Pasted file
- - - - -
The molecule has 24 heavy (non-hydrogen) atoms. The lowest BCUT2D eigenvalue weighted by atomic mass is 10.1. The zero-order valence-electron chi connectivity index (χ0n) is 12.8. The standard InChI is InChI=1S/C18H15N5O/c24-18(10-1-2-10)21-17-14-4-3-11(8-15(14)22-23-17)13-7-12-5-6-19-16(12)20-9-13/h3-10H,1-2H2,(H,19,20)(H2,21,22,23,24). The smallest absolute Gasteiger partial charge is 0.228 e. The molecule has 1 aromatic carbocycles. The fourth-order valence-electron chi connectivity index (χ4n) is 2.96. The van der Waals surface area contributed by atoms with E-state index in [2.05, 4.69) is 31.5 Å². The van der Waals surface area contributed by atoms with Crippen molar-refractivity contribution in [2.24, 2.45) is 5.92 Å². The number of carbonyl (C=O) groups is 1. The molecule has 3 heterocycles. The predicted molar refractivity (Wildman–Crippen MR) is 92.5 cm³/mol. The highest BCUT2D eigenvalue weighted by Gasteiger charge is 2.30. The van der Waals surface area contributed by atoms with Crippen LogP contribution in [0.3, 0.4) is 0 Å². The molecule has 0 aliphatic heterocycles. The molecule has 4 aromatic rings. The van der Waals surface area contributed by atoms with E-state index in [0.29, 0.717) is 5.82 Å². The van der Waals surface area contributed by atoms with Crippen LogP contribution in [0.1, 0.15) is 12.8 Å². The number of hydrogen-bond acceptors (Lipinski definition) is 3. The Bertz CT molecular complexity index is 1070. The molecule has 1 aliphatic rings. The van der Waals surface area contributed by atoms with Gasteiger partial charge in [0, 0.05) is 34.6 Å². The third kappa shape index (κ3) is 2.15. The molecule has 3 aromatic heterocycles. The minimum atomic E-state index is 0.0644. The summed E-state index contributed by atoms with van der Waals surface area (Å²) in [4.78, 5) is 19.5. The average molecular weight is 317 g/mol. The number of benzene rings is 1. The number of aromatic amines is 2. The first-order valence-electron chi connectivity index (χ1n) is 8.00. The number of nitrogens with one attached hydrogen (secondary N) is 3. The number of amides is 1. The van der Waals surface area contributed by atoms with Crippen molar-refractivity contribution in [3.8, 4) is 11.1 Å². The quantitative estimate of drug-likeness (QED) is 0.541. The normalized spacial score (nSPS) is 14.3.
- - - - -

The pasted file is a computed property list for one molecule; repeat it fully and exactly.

The molecule has 24 heavy (non-hydrogen) atoms. The lowest BCUT2D eigenvalue weighted by atomic mass is 10.1. The zero-order valence-electron chi connectivity index (χ0n) is 12.8. The standard InChI is InChI=1S/C18H15N5O/c24-18(10-1-2-10)21-17-14-4-3-11(8-15(14)22-23-17)13-7-12-5-6-19-16(12)20-9-13/h3-10H,1-2H2,(H,19,20)(H2,21,22,23,24). The smallest absolute Gasteiger partial charge is 0.228 e. The molecule has 1 aromatic carbocycles. The fourth-order valence-electron chi connectivity index (χ4n) is 2.96. The van der Waals surface area contributed by atoms with E-state index in [2.05, 4.69) is 31.5 Å². The van der Waals surface area contributed by atoms with Crippen molar-refractivity contribution in [2.24, 2.45) is 5.92 Å². The number of carbonyl (C=O) groups is 1. The molecule has 3 heterocycles. The predicted molar refractivity (Wildman–Crippen MR) is 92.5 cm³/mol. The highest BCUT2D eigenvalue weighted by Gasteiger charge is 2.30. The van der Waals surface area contributed by atoms with Crippen LogP contribution in [0.3, 0.4) is 0 Å². The molecule has 0 aliphatic heterocycles. The molecule has 4 aromatic rings. The van der Waals surface area contributed by atoms with E-state index in [0.29, 0.717) is 5.82 Å². The van der Waals surface area contributed by atoms with Crippen LogP contribution in [0.1, 0.15) is 12.8 Å². The number of hydrogen-bond acceptors (Lipinski definition) is 3. The Bertz CT molecular complexity index is 1070. The molecule has 1 aliphatic rings. The van der Waals surface area contributed by atoms with Gasteiger partial charge in [0, 0.05) is 34.6 Å². The third kappa shape index (κ3) is 2.15. The molecule has 3 aromatic heterocycles. The minimum atomic E-state index is 0.0644. The summed E-state index contributed by atoms with van der Waals surface area (Å²) in [4.78, 5) is 19.5. The average molecular weight is 317 g/mol. The number of benzene rings is 1. The number of aromatic amines is 2. The first-order valence-electron chi connectivity index (χ1n) is 8.00. The number of nitrogens with one attached hydrogen (secondary N) is 3. The number of amides is 1. The van der Waals surface area contributed by atoms with Crippen molar-refractivity contribution in [3.8, 4) is 11.1 Å². The quantitative estimate of drug-likeness (QED) is 0.541. The normalized spacial score (nSPS) is 14.3.